Jim: I think my engineering nature makes me try and figure out for my characters how I’d build them, so certainly that is very common. If I were to ever put up sketches of robot designs that I wanted to build, I think you’d see pieces used in each of my robot characters, so that’s always kind of fun. A lot of people don’t realize just how complex our bodies are and how difficult it is to make a robot that can execute even a small fraction of what we’re capable of! The other thing is I always wanted my robot designs to “hide” all the wires and motors and stuff, and so I’d spend a lot of time thinking about ways to do that, and I try to incorporate that thinking into all of my characters.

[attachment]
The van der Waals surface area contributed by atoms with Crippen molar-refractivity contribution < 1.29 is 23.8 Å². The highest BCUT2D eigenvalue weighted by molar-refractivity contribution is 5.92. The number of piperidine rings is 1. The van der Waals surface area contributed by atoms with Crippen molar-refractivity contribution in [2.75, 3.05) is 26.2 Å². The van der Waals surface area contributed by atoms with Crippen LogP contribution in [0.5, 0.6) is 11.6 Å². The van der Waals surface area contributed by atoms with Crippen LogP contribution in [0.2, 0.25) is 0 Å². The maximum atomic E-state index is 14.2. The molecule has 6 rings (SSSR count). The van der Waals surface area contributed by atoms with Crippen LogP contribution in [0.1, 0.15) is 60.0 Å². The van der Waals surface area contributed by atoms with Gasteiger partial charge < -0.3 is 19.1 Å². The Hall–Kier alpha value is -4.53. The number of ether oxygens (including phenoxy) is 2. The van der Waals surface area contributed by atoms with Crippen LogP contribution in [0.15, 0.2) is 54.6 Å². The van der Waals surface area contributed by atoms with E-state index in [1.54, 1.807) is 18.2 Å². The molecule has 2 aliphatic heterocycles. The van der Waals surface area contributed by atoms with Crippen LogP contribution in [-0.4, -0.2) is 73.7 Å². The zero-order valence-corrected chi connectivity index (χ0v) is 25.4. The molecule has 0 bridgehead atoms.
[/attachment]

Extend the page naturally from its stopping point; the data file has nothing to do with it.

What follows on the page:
Travis: You realize that I now want to see these sketches! I’d also like to see schematics of your characters. So what got you interested in robotics? Was it the degree alone, or did your attention focus on something more specific?
Jim: I tried really hard, but all I could find here at work were boring sketches of how to try and mechanically make a good hinge using a hobby servo…
Way back in middle school, in the early 80s, is back when George Lucas started releasing the “How it was made” series of shows regarding the Star Wars movies. I was fascinated by special effects, especially animatronics, and that’s what I wanted to do. I think as I got older, that realistically there just weren’t many jobs out there for that, especially not in the midwest, and so I thought that robotics was pretty close to doing what I wanted to do. In the end, my undergraduate degree dabbled a bit in both artificial intelligence and motor controls, although at an undergraduate level there’s not much exciting there (at least there wasn’t then). I ended up getting my master’s degree in a completely different area, dealing with binary addition.